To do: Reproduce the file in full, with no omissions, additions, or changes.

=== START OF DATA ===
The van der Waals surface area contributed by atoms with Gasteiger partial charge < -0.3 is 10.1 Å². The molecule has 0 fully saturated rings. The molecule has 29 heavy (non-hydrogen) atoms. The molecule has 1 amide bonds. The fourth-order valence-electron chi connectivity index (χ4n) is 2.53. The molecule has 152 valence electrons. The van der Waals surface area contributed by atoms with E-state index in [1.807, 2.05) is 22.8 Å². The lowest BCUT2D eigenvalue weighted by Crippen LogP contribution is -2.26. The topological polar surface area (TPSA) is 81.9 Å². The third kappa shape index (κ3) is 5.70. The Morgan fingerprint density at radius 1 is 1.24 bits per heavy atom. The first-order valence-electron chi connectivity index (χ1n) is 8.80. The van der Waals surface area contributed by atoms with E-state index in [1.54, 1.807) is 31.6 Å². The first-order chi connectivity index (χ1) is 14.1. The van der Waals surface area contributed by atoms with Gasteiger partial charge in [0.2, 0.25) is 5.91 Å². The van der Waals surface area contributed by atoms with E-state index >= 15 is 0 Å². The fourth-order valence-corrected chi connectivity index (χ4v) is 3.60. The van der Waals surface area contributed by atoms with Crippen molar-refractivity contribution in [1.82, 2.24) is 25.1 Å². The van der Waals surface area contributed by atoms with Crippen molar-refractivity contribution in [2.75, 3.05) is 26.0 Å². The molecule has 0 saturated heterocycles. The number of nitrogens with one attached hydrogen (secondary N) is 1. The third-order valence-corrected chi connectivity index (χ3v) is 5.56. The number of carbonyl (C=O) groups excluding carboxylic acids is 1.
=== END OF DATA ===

The van der Waals surface area contributed by atoms with Gasteiger partial charge < -0.3 is 10.1 Å². The molecule has 0 fully saturated rings. The molecule has 29 heavy (non-hydrogen) atoms. The molecule has 1 amide bonds. The fourth-order valence-electron chi connectivity index (χ4n) is 2.53. The molecule has 152 valence electrons. The van der Waals surface area contributed by atoms with E-state index in [1.807, 2.05) is 22.8 Å². The lowest BCUT2D eigenvalue weighted by Crippen LogP contribution is -2.26. The topological polar surface area (TPSA) is 81.9 Å². The third kappa shape index (κ3) is 5.70. The Morgan fingerprint density at radius 1 is 1.24 bits per heavy atom. The first-order valence-electron chi connectivity index (χ1n) is 8.80. The van der Waals surface area contributed by atoms with E-state index in [1.54, 1.807) is 31.6 Å². The first-order chi connectivity index (χ1) is 14.1. The van der Waals surface area contributed by atoms with Gasteiger partial charge in [0.2, 0.25) is 5.91 Å². The van der Waals surface area contributed by atoms with E-state index >= 15 is 0 Å². The fourth-order valence-corrected chi connectivity index (χ4v) is 3.60. The van der Waals surface area contributed by atoms with Crippen molar-refractivity contribution in [1.82, 2.24) is 25.1 Å². The van der Waals surface area contributed by atoms with Crippen molar-refractivity contribution in [2.75, 3.05) is 26.0 Å². The molecule has 0 saturated heterocycles. The number of nitrogens with one attached hydrogen (secondary N) is 1. The third-order valence-corrected chi connectivity index (χ3v) is 5.56. The number of carbonyl (C=O) groups excluding carboxylic acids is 1.